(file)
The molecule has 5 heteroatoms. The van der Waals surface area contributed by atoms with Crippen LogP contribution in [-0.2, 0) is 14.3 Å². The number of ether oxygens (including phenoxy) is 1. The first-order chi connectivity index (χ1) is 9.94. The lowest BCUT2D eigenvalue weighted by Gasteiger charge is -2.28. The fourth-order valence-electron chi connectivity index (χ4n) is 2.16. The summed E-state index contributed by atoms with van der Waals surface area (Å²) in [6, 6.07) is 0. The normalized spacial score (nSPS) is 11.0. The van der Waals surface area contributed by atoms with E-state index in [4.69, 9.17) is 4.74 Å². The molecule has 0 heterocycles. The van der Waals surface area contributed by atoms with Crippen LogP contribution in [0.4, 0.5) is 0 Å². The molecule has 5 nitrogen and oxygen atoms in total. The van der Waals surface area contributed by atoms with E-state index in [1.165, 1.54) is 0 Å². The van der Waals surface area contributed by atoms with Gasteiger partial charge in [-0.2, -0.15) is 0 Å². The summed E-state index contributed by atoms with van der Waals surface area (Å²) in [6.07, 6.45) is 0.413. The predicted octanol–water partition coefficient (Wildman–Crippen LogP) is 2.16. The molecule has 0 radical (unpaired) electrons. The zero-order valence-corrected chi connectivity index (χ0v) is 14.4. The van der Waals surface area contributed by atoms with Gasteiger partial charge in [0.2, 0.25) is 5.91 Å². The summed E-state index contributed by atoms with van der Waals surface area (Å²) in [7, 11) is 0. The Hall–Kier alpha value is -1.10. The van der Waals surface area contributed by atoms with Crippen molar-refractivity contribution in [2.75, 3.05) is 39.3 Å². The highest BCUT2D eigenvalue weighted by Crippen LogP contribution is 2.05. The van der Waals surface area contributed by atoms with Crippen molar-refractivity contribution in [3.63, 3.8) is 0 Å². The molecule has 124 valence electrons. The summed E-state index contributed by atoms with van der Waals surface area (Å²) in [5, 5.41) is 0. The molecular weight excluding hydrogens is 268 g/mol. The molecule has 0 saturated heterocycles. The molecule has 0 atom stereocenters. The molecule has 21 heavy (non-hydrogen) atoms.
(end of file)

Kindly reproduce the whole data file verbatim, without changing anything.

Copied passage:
The molecule has 5 heteroatoms. The van der Waals surface area contributed by atoms with Crippen LogP contribution in [-0.2, 0) is 14.3 Å². The number of ether oxygens (including phenoxy) is 1. The first-order chi connectivity index (χ1) is 9.94. The lowest BCUT2D eigenvalue weighted by Gasteiger charge is -2.28. The fourth-order valence-electron chi connectivity index (χ4n) is 2.16. The summed E-state index contributed by atoms with van der Waals surface area (Å²) in [6, 6.07) is 0. The normalized spacial score (nSPS) is 11.0. The van der Waals surface area contributed by atoms with E-state index in [4.69, 9.17) is 4.74 Å². The molecule has 0 heterocycles. The van der Waals surface area contributed by atoms with Crippen LogP contribution in [0.4, 0.5) is 0 Å². The molecule has 5 nitrogen and oxygen atoms in total. The van der Waals surface area contributed by atoms with E-state index in [1.165, 1.54) is 0 Å². The van der Waals surface area contributed by atoms with Gasteiger partial charge in [-0.2, -0.15) is 0 Å². The summed E-state index contributed by atoms with van der Waals surface area (Å²) in [6.07, 6.45) is 0.413. The predicted octanol–water partition coefficient (Wildman–Crippen LogP) is 2.16. The molecule has 0 radical (unpaired) electrons. The zero-order valence-corrected chi connectivity index (χ0v) is 14.4. The van der Waals surface area contributed by atoms with Gasteiger partial charge in [0.2, 0.25) is 5.91 Å². The summed E-state index contributed by atoms with van der Waals surface area (Å²) in [7, 11) is 0. The Hall–Kier alpha value is -1.10. The van der Waals surface area contributed by atoms with Crippen molar-refractivity contribution in [2.75, 3.05) is 39.3 Å². The highest BCUT2D eigenvalue weighted by Crippen LogP contribution is 2.05. The van der Waals surface area contributed by atoms with Crippen molar-refractivity contribution in [3.63, 3.8) is 0 Å². The molecule has 124 valence electrons. The summed E-state index contributed by atoms with van der Waals surface area (Å²) in [5, 5.41) is 0. The molecular weight excluding hydrogens is 268 g/mol. The molecule has 0 saturated heterocycles. The molecule has 0 atom stereocenters. The molecule has 21 heavy (non-hydrogen) atoms.